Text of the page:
56. If you can’t solve your problems on your own, bring in more people who are affected by the problem.
57. Partner up for broader perspective and resources.
58. Limit your group size.
59. Divide to agree.
60. Grow the structure to fit what’s inside and keep one step ahead.
61. Coordinate teams.
62. Inspired coworkers can start their own teams.
63. “What is true of every member of the society individually, is true of them all collectively, since the rights of the whole can be no more than the sum of the rights of individuals.”
64. Choose your representatives.
65. Give representatives term limits.
66. Proxies give you a voice when you’re out of the room.
67. Would you rather talk about it or do something?
68. Different ways for groups to agree.
69. To represent many people, have many small groups, each with its own jurisdiction.
70. Of the 365 days in a year, 100 are weekends.
71. What makes many smarter than a few
72. Stop discrimination.
73. Put big issues to a popular vote.
74. Amendments keep a Constitution alive and fresh.
75. Representatives work together in departments which have clear and distinct responsibilities.
76. Representative departments can limit each other’s actions.
77. Departments can limit the central office.
78. Divide and prosper.
79. Independent “action teams” take initiative.
80. Kick screwups out of office.
81. Interpersonal rules
 

investment:

82. Use five core concerns to build better relationships.
83. “Be the change you want to see.”
84. Form new habits through regular behavior.
85. Juries solve disagreements and also educate the jurors about how the company works.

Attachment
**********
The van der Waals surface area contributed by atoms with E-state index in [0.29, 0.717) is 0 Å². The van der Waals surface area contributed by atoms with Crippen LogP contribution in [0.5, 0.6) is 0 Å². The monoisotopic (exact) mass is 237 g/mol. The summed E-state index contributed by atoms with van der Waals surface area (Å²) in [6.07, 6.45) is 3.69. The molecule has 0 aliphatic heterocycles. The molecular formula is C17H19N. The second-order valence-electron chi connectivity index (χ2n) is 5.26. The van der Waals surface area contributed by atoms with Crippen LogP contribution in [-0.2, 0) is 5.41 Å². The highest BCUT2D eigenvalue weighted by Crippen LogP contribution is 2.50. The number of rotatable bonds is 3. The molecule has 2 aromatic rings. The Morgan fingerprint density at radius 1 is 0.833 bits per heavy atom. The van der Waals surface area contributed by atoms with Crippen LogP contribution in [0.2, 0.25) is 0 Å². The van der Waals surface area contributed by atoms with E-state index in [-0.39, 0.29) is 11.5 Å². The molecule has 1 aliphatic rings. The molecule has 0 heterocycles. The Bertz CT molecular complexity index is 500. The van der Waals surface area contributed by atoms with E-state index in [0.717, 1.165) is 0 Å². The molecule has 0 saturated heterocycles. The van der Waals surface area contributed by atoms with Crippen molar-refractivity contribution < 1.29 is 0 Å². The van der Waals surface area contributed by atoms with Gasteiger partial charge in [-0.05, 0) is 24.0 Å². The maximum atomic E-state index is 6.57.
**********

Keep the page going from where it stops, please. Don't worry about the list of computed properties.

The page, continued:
86. Everyone has desires and traits you haven’t yet seen.
87. Don’t kill the things you love.
88. “2% of a million dollars is better than 100% of nothing.”
89. Free speech.
90. Go public with your reputation at work.
91. Let people literally invest in your personal reputation.
92. “Everything secret degenerates… nothing is safe that does not show how it can bear discussion and publicity.”
93. Make information clearly available to coworkers about what each department is doing and why it’s being done that way.
94. Departments choose when to buy from other departments within your company.
95. Make your company a home base where coworkers can develop and sell their services, and their department’s services, to other buyers, inside and outside your company.
96. The company’s general accounting office becomes the bank.
97. People need to follow the rules they make.
98. Compensate representatives for being in office, but don’t give them too much control.
100. “What would you attempt to do if you knew you could not fail?”
101. Choice + commitment = freedom.

Too quick to choose